-Do you sit when you practice at home, and if so, what are your legs doing?

-If you photograph yourself (or video) while playing, what does your standing look like in context?

-Do your feet turn out when you walk/run/play/sit/etc?  Start experimenting with changing that setup gradually and see if it changes how you feel.  It can have ramifications all around the lower body, specifically feet/knees/hips/spine, but maybe affects other aspects as well.

Playing an instrument requires movement within the body- it's not meant to be a static endeavor, but repeating the same position in perpetuity for twenty plus years may not be the best.  

 

Shoes: Part 4, or On Feet and Their Relative Happiness

So now, I've bullied you into realizing that your current shoe choices may not be the best for long term health.  Fret not!  Small changes can have great effects.  Let me start off by saying that there are TONS of great PT and general foot exercises out there.  Here are just a few of my favorites for now, but I'm sure I'll add more.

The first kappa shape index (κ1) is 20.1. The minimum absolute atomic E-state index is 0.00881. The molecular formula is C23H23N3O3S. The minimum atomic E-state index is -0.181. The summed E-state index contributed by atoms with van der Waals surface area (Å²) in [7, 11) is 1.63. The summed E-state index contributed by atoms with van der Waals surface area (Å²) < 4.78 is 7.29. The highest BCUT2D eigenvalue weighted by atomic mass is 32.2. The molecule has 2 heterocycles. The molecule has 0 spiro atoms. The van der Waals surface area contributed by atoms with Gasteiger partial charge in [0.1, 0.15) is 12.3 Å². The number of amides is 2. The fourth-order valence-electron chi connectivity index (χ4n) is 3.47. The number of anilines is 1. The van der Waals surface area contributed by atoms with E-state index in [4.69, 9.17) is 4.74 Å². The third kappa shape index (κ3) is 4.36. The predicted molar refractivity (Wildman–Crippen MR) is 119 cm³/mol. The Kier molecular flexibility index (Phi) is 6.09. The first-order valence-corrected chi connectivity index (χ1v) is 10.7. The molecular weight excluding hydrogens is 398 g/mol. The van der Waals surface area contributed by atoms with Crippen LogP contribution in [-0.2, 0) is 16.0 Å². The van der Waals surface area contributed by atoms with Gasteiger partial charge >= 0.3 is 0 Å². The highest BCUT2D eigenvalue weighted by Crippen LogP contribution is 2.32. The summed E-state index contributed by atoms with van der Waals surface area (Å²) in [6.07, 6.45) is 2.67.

1. Sitting seiza vs. sitting kiza.  This rock-star dude is demonstrating these two positions.  The top position is with the toes tucked, ankles together, or kiza.  It is a position in many different movement traditions, including some martial arts and bodu.  It's also intense and stretches out the myofascial tissue in the sole of your foot.  Sitting seiza is with the tops of the feet down, stretching out the tops of the ankles.  This can be really intense, and to deal with it, I give students a rolled up blanket under the tops of their feet.

Toespreading.JPG